Consider This Perspective – Tripp York

The first installment of our new weekly interview series, Consider This Perspective, is finally here! We chat a bit about sex and violence with theologian Tripp York.

Tripp York, PhD, is the author and editor of ten books including The Devil Wears Nada, A Faith Not Worth Fighting For, and A Faith that Embraces All Creatures. He teaches in the Religious Studies Department at Virginia Wesleyan College in Virginia Beach, VA. He also serves as a Keeper Aide at the Virginia Zoological Gardens in Norfolk, VA where he is routinely urinated on by numerous animals. He considers this to be quite natural as well as intentional (especially among the primates).

Tell us about the projects you are currently working on.

I’m trying to wrap up the third volume of The Peaceable Kingdom Series. I am also working on two manuscripts pertaining to sexual ethics, two graphic novels, and I’m constantly working on my comic, Anarcrow! It’s about a crow that is smarter than all of us because he refuses to buy into our obsession with ‘isms.’

That and I think he, secretly, adores Wittgenstein.

Your humor is one of your hallmarks. How can we approach such serious topics of sex and violence with humor? And why should/shouldn’t we?

I have a hallmark? I’ve always wanted one of those. So far, it’s gotten me nowhere.

Greg Graffin of Bad Religion sings, “I would rather laugh than cry.” When dealing with sex and violence, those seem like the most faithful options we have, so, for now anyway . . . let’s laugh. Otherwise, I fear my liver would not survive the whiskey-spike.

In The Devil Wears Nada you have some comments about homosexual behavior in the animal kingdom as a way of, in part, refuting the claim that gay sex is ‘unnatural’. Would you be willing to expand on this thought a bit?

Part of my doing that in The Devil Wears Nada was to simply show off my lay-obsession with ethology and anthrozoology. I’m narcissistic that way. But it was also an attempt to revel in the incredible diversity that takes place in the natural world–which is such a weird thing to say, isn’t it? The ‘natural world’. I mean, what are our options here? What is an ‘unnatural’ world? What does that look like? Basically, anything that can be done can be said to be ‘natural’. It’s not like we can walk on walls or breathe under water. Now, that would be unnatural.

We seem to be quite careless when employing the terms ‘natural’ and ‘unnatural’, and I’m not sure how fruitful their use is in this sort of conversation anyway. I especially find it difficult to understand why, especially when Christians talk about living in a post-lapsarian world, how the term ‘natural’ is synonymous with ‘good’ and ‘unnatural’ (which, whatever that is, is impossible) is ‘evil’. Placing any kind of moral language on these abused terms is nothing more than people’s enactment of their own will-to-power.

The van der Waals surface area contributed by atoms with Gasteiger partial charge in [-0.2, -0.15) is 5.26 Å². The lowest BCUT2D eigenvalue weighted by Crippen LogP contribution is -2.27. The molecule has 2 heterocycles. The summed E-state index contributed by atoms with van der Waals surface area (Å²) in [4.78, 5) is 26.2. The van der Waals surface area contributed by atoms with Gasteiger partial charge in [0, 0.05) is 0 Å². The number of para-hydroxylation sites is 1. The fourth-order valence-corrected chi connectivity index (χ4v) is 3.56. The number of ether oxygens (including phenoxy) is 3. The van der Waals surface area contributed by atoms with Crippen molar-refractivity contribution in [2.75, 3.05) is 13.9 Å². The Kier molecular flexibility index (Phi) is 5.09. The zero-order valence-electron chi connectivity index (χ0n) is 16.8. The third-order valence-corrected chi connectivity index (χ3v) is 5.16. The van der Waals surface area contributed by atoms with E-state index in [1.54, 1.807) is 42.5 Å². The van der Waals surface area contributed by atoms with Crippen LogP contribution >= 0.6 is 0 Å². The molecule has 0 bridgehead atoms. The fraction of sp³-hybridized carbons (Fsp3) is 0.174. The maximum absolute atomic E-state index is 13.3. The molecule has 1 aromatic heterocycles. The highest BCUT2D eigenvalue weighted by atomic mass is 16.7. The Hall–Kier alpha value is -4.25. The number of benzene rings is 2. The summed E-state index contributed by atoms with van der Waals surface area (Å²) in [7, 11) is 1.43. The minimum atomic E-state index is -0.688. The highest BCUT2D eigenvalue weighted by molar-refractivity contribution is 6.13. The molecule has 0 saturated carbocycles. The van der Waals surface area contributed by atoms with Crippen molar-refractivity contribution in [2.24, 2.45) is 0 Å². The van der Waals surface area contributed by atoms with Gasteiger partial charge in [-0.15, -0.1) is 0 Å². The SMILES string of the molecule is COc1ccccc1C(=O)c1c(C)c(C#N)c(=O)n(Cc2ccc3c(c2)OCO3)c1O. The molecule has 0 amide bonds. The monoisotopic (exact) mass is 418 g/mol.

Sorry about getting all Nietzschean on you. It happens on occasion.

How have you seen violence used in discussions on sex? How can we practice nonviolence on sexual topics?

I teach a course called Sex & Violence in Christianity as well as a course called, The Ethics of Intimacy. In both of these courses, my students often unwittingly betray subtle forms of violence by the manner in which they discuss practices such as same-sex relationships, heterosexual marriage or, to use an example here, even what constitutes consensual sex. Coming out of a long-winded patriarchal order, in which every single facet of human purpose (much less sexuality) has been dictated by those with the XY chromosome, it may be the case that Catherine MacKinnon is correct to argue (or, ‘more’ correct than we would like to imagine) that consensual sex is not possible. The very reasons we often give for knowing when it’s the ‘right time’ to have sex are so thoroughly embedded in misogynistic discourse that even when we try to resist it, it appears we collude with the object of our protest. The concern is that we have no other language (hence, world) for how to discuss something like consensual sex that has not been determined by those most anxious to get others to say ‘yes’.

This sort of thinking tends to permeate most of my classroom discussions, especially when I hear my male and female students attempting to discuss what is and is not legitimate modes of sex (and/or violence, for that matter).

Okay. Now, I feel like crying.

What do you think are some of the most prevalent contributions to our culture’s continuing desensitization of things related to sex and violence?

Purity balls, virginity oaths, and Mark Driscoll. Though, not necessarily in that order.

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